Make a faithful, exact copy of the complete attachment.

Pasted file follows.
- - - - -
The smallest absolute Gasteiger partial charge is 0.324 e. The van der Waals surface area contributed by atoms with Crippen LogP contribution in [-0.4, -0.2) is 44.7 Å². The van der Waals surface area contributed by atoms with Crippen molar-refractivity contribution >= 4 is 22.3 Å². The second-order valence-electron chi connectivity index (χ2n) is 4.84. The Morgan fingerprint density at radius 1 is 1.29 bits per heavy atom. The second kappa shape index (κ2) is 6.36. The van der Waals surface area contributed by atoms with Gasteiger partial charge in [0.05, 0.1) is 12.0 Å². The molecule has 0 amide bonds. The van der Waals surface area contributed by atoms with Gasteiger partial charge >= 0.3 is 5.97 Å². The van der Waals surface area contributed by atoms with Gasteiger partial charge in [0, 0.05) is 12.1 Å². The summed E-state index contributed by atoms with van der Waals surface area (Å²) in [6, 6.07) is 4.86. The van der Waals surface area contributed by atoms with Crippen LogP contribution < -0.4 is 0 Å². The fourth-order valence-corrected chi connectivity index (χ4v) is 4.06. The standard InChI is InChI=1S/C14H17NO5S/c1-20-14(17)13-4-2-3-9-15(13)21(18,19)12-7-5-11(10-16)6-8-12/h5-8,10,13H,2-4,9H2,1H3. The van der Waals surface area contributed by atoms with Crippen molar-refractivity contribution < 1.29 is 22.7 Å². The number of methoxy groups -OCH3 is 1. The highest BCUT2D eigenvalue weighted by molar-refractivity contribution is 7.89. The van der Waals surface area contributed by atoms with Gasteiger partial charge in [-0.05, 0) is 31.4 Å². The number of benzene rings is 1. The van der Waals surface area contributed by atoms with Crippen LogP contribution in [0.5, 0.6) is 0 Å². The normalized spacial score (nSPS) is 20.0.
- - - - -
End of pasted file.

The smallest absolute Gasteiger partial charge is 0.324 e. The van der Waals surface area contributed by atoms with Crippen LogP contribution in [-0.4, -0.2) is 44.7 Å². The van der Waals surface area contributed by atoms with Crippen molar-refractivity contribution >= 4 is 22.3 Å². The second-order valence-electron chi connectivity index (χ2n) is 4.84. The Morgan fingerprint density at radius 1 is 1.29 bits per heavy atom. The second kappa shape index (κ2) is 6.36. The van der Waals surface area contributed by atoms with Gasteiger partial charge in [0.05, 0.1) is 12.0 Å². The molecule has 0 amide bonds. The van der Waals surface area contributed by atoms with Gasteiger partial charge >= 0.3 is 5.97 Å². The van der Waals surface area contributed by atoms with Gasteiger partial charge in [0, 0.05) is 12.1 Å². The summed E-state index contributed by atoms with van der Waals surface area (Å²) in [6, 6.07) is 4.86. The van der Waals surface area contributed by atoms with Crippen LogP contribution < -0.4 is 0 Å². The fourth-order valence-corrected chi connectivity index (χ4v) is 4.06. The standard InChI is InChI=1S/C14H17NO5S/c1-20-14(17)13-4-2-3-9-15(13)21(18,19)12-7-5-11(10-16)6-8-12/h5-8,10,13H,2-4,9H2,1H3. The van der Waals surface area contributed by atoms with Crippen molar-refractivity contribution < 1.29 is 22.7 Å². The number of methoxy groups -OCH3 is 1. The highest BCUT2D eigenvalue weighted by molar-refractivity contribution is 7.89. The van der Waals surface area contributed by atoms with Gasteiger partial charge in [-0.05, 0) is 31.4 Å². The number of benzene rings is 1. The van der Waals surface area contributed by atoms with Crippen LogP contribution in [0.5, 0.6) is 0 Å². The normalized spacial score (nSPS) is 20.0.